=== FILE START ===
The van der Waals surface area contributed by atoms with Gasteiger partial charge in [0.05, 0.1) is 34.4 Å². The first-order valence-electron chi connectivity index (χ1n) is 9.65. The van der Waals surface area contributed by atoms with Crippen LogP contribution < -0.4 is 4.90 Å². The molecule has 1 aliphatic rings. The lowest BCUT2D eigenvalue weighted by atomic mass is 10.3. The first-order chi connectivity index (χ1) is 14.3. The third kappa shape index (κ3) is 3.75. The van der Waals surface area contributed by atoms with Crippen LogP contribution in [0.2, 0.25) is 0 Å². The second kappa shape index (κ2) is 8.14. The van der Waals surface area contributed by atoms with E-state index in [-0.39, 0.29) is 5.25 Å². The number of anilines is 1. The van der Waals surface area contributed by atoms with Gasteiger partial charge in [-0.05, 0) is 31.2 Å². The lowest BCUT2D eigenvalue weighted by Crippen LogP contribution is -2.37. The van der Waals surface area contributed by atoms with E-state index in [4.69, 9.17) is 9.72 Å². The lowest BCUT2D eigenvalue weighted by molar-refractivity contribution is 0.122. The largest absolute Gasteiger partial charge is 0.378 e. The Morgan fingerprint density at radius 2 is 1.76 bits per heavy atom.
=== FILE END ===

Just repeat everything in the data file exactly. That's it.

The van der Waals surface area contributed by atoms with Gasteiger partial charge in [0.05, 0.1) is 34.4 Å². The first-order valence-electron chi connectivity index (χ1n) is 9.65. The van der Waals surface area contributed by atoms with Crippen LogP contribution < -0.4 is 4.90 Å². The molecule has 1 aliphatic rings. The lowest BCUT2D eigenvalue weighted by atomic mass is 10.3. The first-order chi connectivity index (χ1) is 14.3. The third kappa shape index (κ3) is 3.75. The van der Waals surface area contributed by atoms with Crippen LogP contribution in [0.2, 0.25) is 0 Å². The second kappa shape index (κ2) is 8.14. The van der Waals surface area contributed by atoms with E-state index in [-0.39, 0.29) is 5.25 Å². The number of anilines is 1. The van der Waals surface area contributed by atoms with Gasteiger partial charge in [-0.05, 0) is 31.2 Å². The lowest BCUT2D eigenvalue weighted by Crippen LogP contribution is -2.37. The van der Waals surface area contributed by atoms with E-state index in [4.69, 9.17) is 9.72 Å². The lowest BCUT2D eigenvalue weighted by molar-refractivity contribution is 0.122. The largest absolute Gasteiger partial charge is 0.378 e. The Morgan fingerprint density at radius 2 is 1.76 bits per heavy atom.